Live blogged from the Enterprise 2.0 conference, Boston.
From the program – There’s no question that Twitter and micro-blogging in general are fast becoming the Web 2.0 communications media of choice. But as we’ve seen with other Web2.0 technologies, significant questions loom around the viability of these tools in a business environment. Will micro-blogging become the lifeblood of business communications as email is today? What are the hurdles for adoption?
Gil Yehuda, Independent Analyst, gilyehuda.com
Mark Dowds, Co-Founder and CEO, Brainpark, Inc
Ross Mayfield, President, Chairman and Co-founder, Socialtext
Tim Young, Founder & CEO, Socialcast
Travis VanderZanden, VP of Sales, Yammer, Inc.
Yoshi Maisami, Cofounder and Senior Partner, Intridea, Inc
What is the difference between micro-blogging and private IM chat rooms? Simplicity – micro blogging is much easier to use and understand. Things get los t easily in forum threads – they’re too bulky and too hard to wade through. Micro blogging tends to be more public and optional and allows for easier discoverability. Google is great for results, but not for answers. Micro blogging is near real time – it’s important to differentiate that from real time which causes disruption.
Is 140 characters enough? IBM prefers 250-500 (via their two different internal microblogging apps: BlueTwit and Lotus Connections) but the 140 character limit is important for mobile adoption and usage on phones. Their is a concept of microblogging as a driver of efficiency in communication. Granular messaging promises the reduction of noise to the signal.
Internal versus external – internal microblogging allows people to talk about things that they can’t talk about externally. It’s potentially a form of catharsis. An interesting metric – on Twitter, 80% of traffic is social. On internal microblogging platforms, 80% is professional. That changes the way we need to think about these tools. There’s a need to separate the wheat from the chaff – how to balance the big talkers from the important talkers? One of the panellists reported that he stopped using twitter because the loudest and most verbose people used it; while more innovative/quiet people didn’t use it – quality vs quantity.
Much discussion about getting micro blogging applications installed in enterprise – some users don’t have admin rights to put in client applications. Enterprise is cautious of vendors that encourage or facilitate end users using back door ways of getting the application on their machines.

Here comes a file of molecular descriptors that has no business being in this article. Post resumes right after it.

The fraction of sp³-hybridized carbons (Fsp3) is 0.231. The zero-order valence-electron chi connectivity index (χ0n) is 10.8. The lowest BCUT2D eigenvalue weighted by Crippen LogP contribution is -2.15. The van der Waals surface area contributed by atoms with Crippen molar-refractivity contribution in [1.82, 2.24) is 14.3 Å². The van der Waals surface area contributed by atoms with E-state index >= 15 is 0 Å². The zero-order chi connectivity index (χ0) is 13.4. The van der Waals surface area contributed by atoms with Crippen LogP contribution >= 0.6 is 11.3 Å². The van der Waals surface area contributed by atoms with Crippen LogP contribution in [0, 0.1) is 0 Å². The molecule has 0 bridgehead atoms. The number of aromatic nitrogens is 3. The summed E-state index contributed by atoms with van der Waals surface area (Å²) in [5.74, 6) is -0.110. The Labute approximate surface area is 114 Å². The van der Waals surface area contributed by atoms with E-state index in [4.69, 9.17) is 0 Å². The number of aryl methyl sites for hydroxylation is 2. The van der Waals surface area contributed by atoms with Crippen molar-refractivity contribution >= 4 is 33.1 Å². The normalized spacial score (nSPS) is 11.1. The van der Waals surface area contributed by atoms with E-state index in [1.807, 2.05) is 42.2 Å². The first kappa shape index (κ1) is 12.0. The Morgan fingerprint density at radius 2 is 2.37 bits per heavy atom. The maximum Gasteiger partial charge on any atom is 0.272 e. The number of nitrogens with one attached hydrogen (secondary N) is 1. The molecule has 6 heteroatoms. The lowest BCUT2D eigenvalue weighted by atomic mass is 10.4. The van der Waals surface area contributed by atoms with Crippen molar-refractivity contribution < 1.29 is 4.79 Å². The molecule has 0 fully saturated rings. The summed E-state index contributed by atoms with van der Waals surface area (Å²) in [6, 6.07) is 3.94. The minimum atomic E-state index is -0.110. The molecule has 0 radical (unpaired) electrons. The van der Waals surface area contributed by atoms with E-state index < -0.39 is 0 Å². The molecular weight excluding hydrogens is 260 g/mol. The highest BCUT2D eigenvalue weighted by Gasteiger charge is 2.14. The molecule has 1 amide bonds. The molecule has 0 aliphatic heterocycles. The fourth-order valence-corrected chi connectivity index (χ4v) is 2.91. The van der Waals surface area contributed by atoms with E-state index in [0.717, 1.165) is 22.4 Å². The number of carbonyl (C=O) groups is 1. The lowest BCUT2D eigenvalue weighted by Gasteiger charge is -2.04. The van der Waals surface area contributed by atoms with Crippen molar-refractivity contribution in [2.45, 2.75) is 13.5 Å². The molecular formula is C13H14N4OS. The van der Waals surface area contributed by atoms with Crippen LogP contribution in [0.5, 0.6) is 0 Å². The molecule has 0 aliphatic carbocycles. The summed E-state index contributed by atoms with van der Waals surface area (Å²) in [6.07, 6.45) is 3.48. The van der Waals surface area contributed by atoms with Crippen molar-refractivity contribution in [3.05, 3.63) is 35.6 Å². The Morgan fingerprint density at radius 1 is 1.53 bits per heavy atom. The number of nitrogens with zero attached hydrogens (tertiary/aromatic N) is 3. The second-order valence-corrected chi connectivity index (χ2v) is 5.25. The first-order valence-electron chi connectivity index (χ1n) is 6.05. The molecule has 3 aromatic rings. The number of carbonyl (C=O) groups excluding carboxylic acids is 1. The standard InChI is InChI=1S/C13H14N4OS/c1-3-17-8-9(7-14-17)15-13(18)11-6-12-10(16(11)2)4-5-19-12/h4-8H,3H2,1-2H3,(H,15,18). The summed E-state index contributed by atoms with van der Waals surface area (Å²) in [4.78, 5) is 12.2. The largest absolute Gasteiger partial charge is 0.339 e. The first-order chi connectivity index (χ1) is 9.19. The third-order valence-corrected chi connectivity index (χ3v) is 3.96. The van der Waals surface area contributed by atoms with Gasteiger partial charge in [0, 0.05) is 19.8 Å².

Interesting – the audience was asked who would pay for microblogging – near unanimous was the feeling that these tools are not worth paying for. It was also pointed out that microblogging without being integrated into bigger solution is not so compelling – much of the value of Twitter comes from the third party integrations, not from the tool itself – the vendors selling micro blogging solutions into enterprise don’t have that ecosystem built up – so there is possibly less value in their offering.
Most corporations are not looking for a completely separate tool but are looking to integrate it into their current platforms – for this reason more integrated plays may find it easier to gain traction. Ross Mayfield raised a good suggestion – in order to test the utility of a micro blogging tool, ask a new user to ask a question of the communtiy and witness the rapid and relevant results that eventuate – surely this is another reason to utilise an external tool rather than a specific and siloed tool within the firewall?
There was a little discussion, fuelled by Mark Dowds around productivity – sadly he was something of a lone voice, the rest of the crowd was sufficiently high on the kool-aide to ignore the practicalities and realities around workplaces – where people are busy and the number one driver is productivity.
Never being one to shy of a fight I asked the question just how much room there is for another platform – every single vendor seems to be claiming that they’re a platform player – of course the question went down like a lead balloon – sometimes the real world is less than palatable….